The Hundred Dresses: Day 46

You’ve seen this dress before … it’s Simplicity 6894:
brown roses Simplicity 6894 front

This dress was the trial-run version of this pattern. I believe I altered it to include pockets (which are very hard to see in this busy fabric, but there’s a picture in the link to the previous post) and (of course) adjusted the waist measurement. Also I knew I was going to need practice with these tucks:
brown roses Simplicity 6894 bodice

After making this I got a great tip from readers of this blog: make the tucks in the YARDAGE first, then cut out the pieces (with the tucks folded up on the pattern piece) on top of it. It’s so much easier! (And of course, with that method, you can do tucks on just about any pattern that you like, as long as you allow for dart placement, etc.)
brown roses Simplicity 6894 bodice

This is very old vintage fabric — I believe it was 36 inches wide — and I didn’t like it much to start with (thus its role as trial-run fabric) but it’s really grown on me. I love that dark gray and camel combo. I don’t love so much the sloppy collar points:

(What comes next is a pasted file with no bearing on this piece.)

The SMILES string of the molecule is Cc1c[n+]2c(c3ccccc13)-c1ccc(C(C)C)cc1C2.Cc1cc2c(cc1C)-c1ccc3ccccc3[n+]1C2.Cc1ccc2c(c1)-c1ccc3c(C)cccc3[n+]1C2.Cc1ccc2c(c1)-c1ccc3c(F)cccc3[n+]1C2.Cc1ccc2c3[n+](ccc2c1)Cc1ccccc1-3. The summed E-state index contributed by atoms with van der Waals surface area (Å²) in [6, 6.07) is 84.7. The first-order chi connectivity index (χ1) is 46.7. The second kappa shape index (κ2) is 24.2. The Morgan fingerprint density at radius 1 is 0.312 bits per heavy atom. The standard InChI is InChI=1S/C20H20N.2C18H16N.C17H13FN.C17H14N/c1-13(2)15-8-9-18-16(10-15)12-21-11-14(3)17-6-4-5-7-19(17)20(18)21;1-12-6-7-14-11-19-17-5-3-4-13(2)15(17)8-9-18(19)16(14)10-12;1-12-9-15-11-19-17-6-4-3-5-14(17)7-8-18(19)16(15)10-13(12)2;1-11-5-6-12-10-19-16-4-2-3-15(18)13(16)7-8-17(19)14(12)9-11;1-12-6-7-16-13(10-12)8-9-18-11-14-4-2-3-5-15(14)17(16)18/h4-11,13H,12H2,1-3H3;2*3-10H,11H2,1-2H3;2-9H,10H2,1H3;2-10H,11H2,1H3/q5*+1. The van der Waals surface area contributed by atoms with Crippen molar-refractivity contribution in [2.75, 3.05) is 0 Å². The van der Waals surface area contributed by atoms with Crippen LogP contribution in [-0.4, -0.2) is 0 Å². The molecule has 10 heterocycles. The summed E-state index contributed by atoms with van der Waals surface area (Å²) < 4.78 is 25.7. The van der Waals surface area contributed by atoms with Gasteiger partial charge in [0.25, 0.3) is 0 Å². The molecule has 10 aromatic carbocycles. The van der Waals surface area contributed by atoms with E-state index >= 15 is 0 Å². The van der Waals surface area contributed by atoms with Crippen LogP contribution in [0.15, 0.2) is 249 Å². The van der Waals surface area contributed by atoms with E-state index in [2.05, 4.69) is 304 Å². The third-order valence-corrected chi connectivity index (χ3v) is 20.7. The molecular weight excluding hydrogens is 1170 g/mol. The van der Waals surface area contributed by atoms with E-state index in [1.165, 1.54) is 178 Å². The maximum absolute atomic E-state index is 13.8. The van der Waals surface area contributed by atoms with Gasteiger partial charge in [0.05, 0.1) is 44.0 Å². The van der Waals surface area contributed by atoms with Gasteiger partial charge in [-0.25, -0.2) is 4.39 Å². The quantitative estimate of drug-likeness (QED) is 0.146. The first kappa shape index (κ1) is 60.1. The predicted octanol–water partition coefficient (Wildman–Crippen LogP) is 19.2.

brown roses Simplicity 6894 collar

The side zip is okay. (For those of you asking “WHY ALL THE SIDE ZIPS?” I will do a post about that soon.)
brown roses Simplicity 6894 side zip

And … here’s the back.
brown roses Simplicity 6894 back

This dress turned out slightly over-large, but that makes it pretty comfy. (And easier to ride a bike in than it may look.)

 

The Hundred Dresses: Day 45

So this is the same dress as yesterday (SimplicityVogue 5121), but was made earlier … this was the trial run: